Khaled Meshaal rallies Gazans on Hamas anniversary

Hamas leader Khaled Meshaal insisted that Israel had no legitimacy

Hamas political leader Khaled Meshaal has told tens of thousands of people marking the 25th anniversary of the Palestinian Islamist group's founding that it will not recognise Israel.

In a fiery speech during his first ever visit to Gaza, he said Palestinians would not cede any part of their land.

Mr Meshaal's visit follows a ceasefire that ended days of violence between Israel and Hamas last month.

Israel described Mr Meshaal's speech as "hateful and extremist".

Government spokesman Mark Regev said Mr Meshaal's message "says no to peace and no to reconciliation, a message that says every Israeli man, woman and child is a legitimate target".

"That sort of extremism won't help peace, the opposite is true," he added.

Mr Meshaal is due to talk of reconciliation with Hamas's Palestinian rival, Fatah.

Hamas removed Fatah from Gaza by force in 2007 after winning elections there. Fatah governs parts of the West Bank.

'Made in Gaza'

The BBC's Yolande Knell in Gaza City says the event was intended to send a message that, after 25 years, Hamas is a force to be reckoned with.

Hamas

Palestinian Hamas supporters take part in a rally marking the 25th anniversary of the founding of Hamas, in Gaza City December 8
  • Founded in 1987; Hamas is an Arabic acronym for Islamic Resistance Movement
  • Bitterly opposed 1993 peace deal between Palestinians and Israel
  • Military wing became infamous for using suicide attacks as a strategy
  • Political wing won landslide election victory in Gaza in 2006, and forced out rivals Fatah
  • Fought two conflicts with Israel in 2006 and 2012 costing lives of almost 1,500 Palestinians

It enjoys support in Gaza and feels it is gaining regional political influence after the Arab uprisings brought new Islamist governments to power, she adds.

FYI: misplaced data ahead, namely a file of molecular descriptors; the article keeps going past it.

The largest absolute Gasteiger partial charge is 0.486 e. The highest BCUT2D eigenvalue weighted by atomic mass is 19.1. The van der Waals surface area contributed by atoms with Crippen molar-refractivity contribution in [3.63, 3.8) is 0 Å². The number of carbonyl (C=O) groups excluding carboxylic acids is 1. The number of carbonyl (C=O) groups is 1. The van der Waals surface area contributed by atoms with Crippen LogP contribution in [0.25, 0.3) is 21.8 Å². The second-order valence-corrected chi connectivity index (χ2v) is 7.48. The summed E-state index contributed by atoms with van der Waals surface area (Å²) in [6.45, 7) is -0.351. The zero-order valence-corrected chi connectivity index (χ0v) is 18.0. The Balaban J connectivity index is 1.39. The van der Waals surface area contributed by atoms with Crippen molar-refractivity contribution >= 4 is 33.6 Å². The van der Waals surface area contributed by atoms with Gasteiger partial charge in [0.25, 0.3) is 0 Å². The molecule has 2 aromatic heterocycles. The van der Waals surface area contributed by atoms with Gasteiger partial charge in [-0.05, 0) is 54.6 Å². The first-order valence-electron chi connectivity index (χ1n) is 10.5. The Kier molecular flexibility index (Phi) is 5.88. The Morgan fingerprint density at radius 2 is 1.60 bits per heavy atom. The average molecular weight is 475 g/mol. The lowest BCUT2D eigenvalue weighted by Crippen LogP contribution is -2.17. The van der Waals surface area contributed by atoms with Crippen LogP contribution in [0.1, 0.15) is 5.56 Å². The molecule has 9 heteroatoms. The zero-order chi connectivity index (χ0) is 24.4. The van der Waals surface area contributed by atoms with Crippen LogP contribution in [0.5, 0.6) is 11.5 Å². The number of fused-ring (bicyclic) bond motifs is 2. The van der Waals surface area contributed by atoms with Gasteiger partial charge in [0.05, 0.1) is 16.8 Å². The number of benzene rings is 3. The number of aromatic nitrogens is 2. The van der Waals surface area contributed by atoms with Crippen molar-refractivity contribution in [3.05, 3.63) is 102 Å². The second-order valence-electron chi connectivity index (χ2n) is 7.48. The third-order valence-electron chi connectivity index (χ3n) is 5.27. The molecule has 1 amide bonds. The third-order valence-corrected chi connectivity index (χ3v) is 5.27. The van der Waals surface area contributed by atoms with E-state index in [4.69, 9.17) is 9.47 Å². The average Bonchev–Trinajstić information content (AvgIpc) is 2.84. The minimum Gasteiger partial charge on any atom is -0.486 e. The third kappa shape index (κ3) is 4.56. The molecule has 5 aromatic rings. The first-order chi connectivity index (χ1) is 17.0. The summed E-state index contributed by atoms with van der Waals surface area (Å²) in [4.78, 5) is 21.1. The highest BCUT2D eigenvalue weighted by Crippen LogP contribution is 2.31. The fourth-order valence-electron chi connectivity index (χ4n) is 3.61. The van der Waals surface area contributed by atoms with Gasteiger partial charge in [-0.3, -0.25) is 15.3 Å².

Tens of thousands of Gazans made their way to the rally at the al-Qatiba complex west of Gaza City to hear the speech by Mr Meshaal.

"As long as Palestine is ours and Palestine is the land of Arabism and Islam, we can never recognise the legitimacy of Israel's occupation of it," he told supporters.

"There is no legitimacy for occupation. Hence, there is no legitimacy for Israel, however long time lasts."

The centrepiece of Saturday's rally in Gaza City was a huge replica of a type of rocket Hamas militants fired at Jerusalem and Tel Aviv in the conflict with Israel last month. It has Made in Gaza written on it.

Some 170 Palestinians and six Israelis were killed in the eight-day engagement and Hamas presented Saturday's event as a victory rally.

Ahmed Shaheen, attending the rally with his children, told Reuters: "This is a day of victory. The presence of Khaled Meshaal is a sign of this victory."

Hamas chief Khaled Meshaal (L) and senior Hamas leader Ismail Haniyeh flash victory signs upon arrival at a rally marking the 25th anniversary of the founding of Hamas, in Gaza City Hamas chief Khaled Meshaal (L) is on his first trip to Gaza

Huge portraits of Hamas founder Sheikh Ahmed Yassin and Ahmed Jabari, the military commander assassinated in an Israeli strike on 14 November, framed the stage.

Israel says its operation was successful in killing Jabari and significantly reducing the militants' stockpile of rockets.

Israel, the US and the EU consider Hamas a terrorist organisation.

In terms of the Hamas leadership, Mr Meshaal said in January he did not wish to stand again as political chief and the future make-up at the top remains unclear.

Mr Meshaal entered Gaza from Egypt at the Rafah border crossing on Friday, touching his head to the ground in celebration. The streets of Gaza City were decorated with Palestinian and Hamas flags.

Apart from a brief visit to the West Bank in 1975, Mr Meshaal had not visited the Palestinian territories since his family left in 1967.

He survived an Israeli assassination attempt in Jordan in 1997 only after King Hussein demanded an antidote to poison used by Israeli agents.

An Israeli official told the BBC that no guarantees for Mr Meshaal's safety in Gaza had been requested and none had been given.

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